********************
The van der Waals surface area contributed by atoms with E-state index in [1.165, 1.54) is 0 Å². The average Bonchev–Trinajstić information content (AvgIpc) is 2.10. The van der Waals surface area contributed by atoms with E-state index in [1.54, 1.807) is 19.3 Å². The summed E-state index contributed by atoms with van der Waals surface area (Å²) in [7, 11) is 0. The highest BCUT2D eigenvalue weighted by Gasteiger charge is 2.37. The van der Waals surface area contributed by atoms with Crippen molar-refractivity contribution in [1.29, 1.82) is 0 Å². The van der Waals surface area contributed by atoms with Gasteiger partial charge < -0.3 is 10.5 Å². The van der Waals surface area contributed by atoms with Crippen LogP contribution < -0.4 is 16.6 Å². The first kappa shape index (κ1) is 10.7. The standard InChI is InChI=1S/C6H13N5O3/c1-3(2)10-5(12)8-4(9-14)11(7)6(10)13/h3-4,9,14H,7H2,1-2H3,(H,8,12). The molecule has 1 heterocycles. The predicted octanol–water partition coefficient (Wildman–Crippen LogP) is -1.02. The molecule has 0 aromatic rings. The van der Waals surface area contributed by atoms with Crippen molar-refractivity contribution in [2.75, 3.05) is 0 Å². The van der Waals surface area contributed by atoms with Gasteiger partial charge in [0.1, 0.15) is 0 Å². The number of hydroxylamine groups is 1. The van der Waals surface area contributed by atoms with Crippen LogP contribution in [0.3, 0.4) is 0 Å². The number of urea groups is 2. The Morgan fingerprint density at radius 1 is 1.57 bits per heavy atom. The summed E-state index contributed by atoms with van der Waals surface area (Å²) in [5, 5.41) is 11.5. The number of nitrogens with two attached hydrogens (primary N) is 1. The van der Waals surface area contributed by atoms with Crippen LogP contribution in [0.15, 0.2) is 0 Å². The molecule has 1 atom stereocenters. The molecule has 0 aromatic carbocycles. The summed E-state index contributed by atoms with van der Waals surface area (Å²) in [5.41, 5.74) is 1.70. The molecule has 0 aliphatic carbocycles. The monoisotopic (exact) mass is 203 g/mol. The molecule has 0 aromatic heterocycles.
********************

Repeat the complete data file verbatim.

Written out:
The van der Waals surface area contributed by atoms with E-state index in [1.165, 1.54) is 0 Å². The average Bonchev–Trinajstić information content (AvgIpc) is 2.10. The van der Waals surface area contributed by atoms with E-state index in [1.54, 1.807) is 19.3 Å². The summed E-state index contributed by atoms with van der Waals surface area (Å²) in [7, 11) is 0. The highest BCUT2D eigenvalue weighted by Gasteiger charge is 2.37. The van der Waals surface area contributed by atoms with Crippen molar-refractivity contribution in [1.29, 1.82) is 0 Å². The van der Waals surface area contributed by atoms with Gasteiger partial charge < -0.3 is 10.5 Å². The van der Waals surface area contributed by atoms with Crippen LogP contribution < -0.4 is 16.6 Å². The first kappa shape index (κ1) is 10.7. The standard InChI is InChI=1S/C6H13N5O3/c1-3(2)10-5(12)8-4(9-14)11(7)6(10)13/h3-4,9,14H,7H2,1-2H3,(H,8,12). The molecule has 1 heterocycles. The predicted octanol–water partition coefficient (Wildman–Crippen LogP) is -1.02. The molecule has 0 aromatic rings. The van der Waals surface area contributed by atoms with Crippen molar-refractivity contribution in [2.75, 3.05) is 0 Å². The van der Waals surface area contributed by atoms with Gasteiger partial charge in [0.1, 0.15) is 0 Å². The number of hydroxylamine groups is 1. The van der Waals surface area contributed by atoms with Crippen LogP contribution in [0.3, 0.4) is 0 Å². The number of urea groups is 2. The Morgan fingerprint density at radius 1 is 1.57 bits per heavy atom. The summed E-state index contributed by atoms with van der Waals surface area (Å²) in [5, 5.41) is 11.5. The number of nitrogens with two attached hydrogens (primary N) is 1. The van der Waals surface area contributed by atoms with Crippen LogP contribution in [0.15, 0.2) is 0 Å². The molecule has 1 atom stereocenters. The molecule has 0 aromatic carbocycles. The summed E-state index contributed by atoms with van der Waals surface area (Å²) in [5.41, 5.74) is 1.70. The molecule has 0 aliphatic carbocycles. The monoisotopic (exact) mass is 203 g/mol. The molecule has 0 aromatic heterocycles.